What is healthy sexuality? Learning from entertainment

Prof. Alan McKee

Some sexual health experts are concerned that entertainment media promote undesirable forms of sexual practice among young people – including promiscuity and premarital sex. Such concerns are problematic. It is wrong to insist that there is only a single ‘normal’ kind of sexual practice in which all people should engage. Such an approach is heteronormative, relying on a model of healthy sexuality that is vanilla, monogamous and loving. Models of sexuality that do not fit this model – including casual sex, kinky sex, anal sex, BDSM and group sex – are condemned as unhealthy.The Promoting Healthy Sexual Development research group at QUT developed a framework of sixteen domains of healthy sexual development. These are: freedom from unwanted activity; an understanding of consent; education about biological aspects of sexual aspects; understanding of safety; relationship skills; agency; lifelong learning; resilience; open communication; sexual development should not be ‘aggressive, coercive or joyless’; self-acceptance; acceptance that sex can be pleasurable; understanding of parental and societal values; awareness of public/private boundaries; and competence in mediated sexuality.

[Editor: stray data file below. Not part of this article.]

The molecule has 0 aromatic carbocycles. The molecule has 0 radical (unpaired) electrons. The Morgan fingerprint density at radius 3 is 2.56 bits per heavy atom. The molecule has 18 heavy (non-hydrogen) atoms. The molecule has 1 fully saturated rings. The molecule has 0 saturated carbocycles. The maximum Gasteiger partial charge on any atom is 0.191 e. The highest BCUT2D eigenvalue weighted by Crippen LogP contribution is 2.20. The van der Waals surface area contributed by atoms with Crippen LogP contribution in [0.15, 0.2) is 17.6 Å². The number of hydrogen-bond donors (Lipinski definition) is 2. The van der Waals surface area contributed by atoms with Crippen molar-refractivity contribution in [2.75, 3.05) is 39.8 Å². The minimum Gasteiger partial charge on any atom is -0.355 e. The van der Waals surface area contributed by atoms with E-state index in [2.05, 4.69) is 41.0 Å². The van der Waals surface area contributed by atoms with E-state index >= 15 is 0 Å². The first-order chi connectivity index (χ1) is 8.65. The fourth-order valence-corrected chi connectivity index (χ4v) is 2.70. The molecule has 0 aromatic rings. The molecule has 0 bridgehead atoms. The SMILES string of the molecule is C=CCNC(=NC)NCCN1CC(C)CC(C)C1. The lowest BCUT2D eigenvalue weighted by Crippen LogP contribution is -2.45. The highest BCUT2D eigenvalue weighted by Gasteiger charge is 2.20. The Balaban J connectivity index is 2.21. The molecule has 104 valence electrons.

2011 Australasian Sexual Health Conference, 'Sex in the City', recorded in September 2011 Canberra, Australia.

Alan McKee
Alan McKee
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Prof. Alan McKee

Professor Alan McKee leads the Promoting Healthy Sexuality Research Group at Queensland University of Technology, and heads Research Program 5: ‘Education – Developing improved sexual health education strategies’ in the National and International Research Alliances Program grant ‘Improved surveillance, treatment and control of chlamydial infections’. He has published extensively on healthy sexual development with particular attention to the role of sexualized media. His most recent article on this topic is ‘The importance of entertainment to sexuality education’, which is in press with Sex Education.

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